When people with any level of responsibility are accused of a serious crime or activities that offend common decency, the normal procedure in the UK is for them to be suspended from their job pending an investigation.
This happens when teachers are accused of inappropriate contact with young people, whether in school or not. It happens when broadcasters are accused of making racist or sexist comments. Politicians would be the first to insist that it happens when civil servants are accused of serious crimes.
Such action is about protecting colleagues and the public from potential risk and it is also about avoiding bringing an organisation into disrepute. It is not an erosion of the tenet of 'innocent until proven guilty'.
To temporarily remove somebody from the workplace while police investigations are going on is not a judgement on their guilt - only a court can find them guilty. That a person has been suspended from work pending an investigation will have no bearing on the Crown Prosecution Service, magistrates, jurors or judges. It is simply good practice.
It seems strange therefore that the Conservative MP and deputy speaker Nigel Evans should be removed from part of his role but not his core role. He will not resume his role of speaker until the police have concluded their investigation into alleged sexual attacks on two men but will continue working as an MP.
Mr Evans was questioned on May 4 about alleged attacks on two men between July 2009 and March 2013. He has denied the allegations that he raped one man and sexually assaulted the other.
In a statement he said: "The allegations are completely false and I can't understand why they have been made." He has been bailed until June 19.
Politicians obviously have considerable power. While deputy speaker is no doubt a much-prized job, the power that Mr Evans has as an MP goes well beyond this. MPs vote, they debate in the House of Commons, they attend working groups and other platforms that help shape policy. They have surgeries in their constituencies and meet members of the public. They supervise junior staff, including young researchers straight from college.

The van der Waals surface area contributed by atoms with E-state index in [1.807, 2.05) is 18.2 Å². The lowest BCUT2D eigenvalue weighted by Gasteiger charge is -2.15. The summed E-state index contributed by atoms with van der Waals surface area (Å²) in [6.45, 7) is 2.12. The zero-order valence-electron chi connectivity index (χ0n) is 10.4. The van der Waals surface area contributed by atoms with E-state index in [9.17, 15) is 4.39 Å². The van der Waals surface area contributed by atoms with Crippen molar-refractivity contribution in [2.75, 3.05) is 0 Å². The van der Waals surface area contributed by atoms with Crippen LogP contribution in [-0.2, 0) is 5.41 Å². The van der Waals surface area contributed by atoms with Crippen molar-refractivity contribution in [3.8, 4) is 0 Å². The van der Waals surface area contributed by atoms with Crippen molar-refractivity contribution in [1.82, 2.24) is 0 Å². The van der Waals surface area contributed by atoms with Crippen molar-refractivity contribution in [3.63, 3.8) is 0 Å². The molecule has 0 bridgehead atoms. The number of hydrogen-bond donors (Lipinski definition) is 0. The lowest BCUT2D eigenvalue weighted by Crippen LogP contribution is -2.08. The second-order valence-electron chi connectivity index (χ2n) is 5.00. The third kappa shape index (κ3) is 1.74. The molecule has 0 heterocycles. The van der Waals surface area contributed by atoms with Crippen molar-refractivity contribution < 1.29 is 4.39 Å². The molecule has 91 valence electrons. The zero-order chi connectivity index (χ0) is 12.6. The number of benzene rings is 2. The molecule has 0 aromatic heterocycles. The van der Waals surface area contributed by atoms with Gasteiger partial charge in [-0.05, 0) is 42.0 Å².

Therefore it is incongruous that Mr Evans should be removed from a rather ceremonial aspect of his job but not suspended from duties where his contact with staff and members of the public is much more intimate.
If a head teacher was accused of rape and sexual assault, politicians might have something to say if the person in question was prevented from conducting assemblies but allowed to continue working in more intimate settings with staff and pupils.
School governors and a Local Education Authority expressing confidence in a teacher in such circumstances and allowing them to continue working might not reassure parents about the individual. In fact, it might well give them concerns about the school and the educational authority. The same danger exists in the case of Mr Evans in relation to both the Conservative Party and Parliament itself.
We have developed - quite rightly - into a society where victims of crimes are taken seriously and those who are accused of dangerous crimes are kept away, as much as possible, from sensitive workplaces and potentially frightened colleagues. MPs are valuable members of society but none are indispensable and there are procedures in place to cover constituencies if a particular MP cannot, for whatever reason, work.
It would make sense to employ these capacities in relation to Mr Evans, to avoid the potential accusation that there is one rule for politicians and different rules for the public.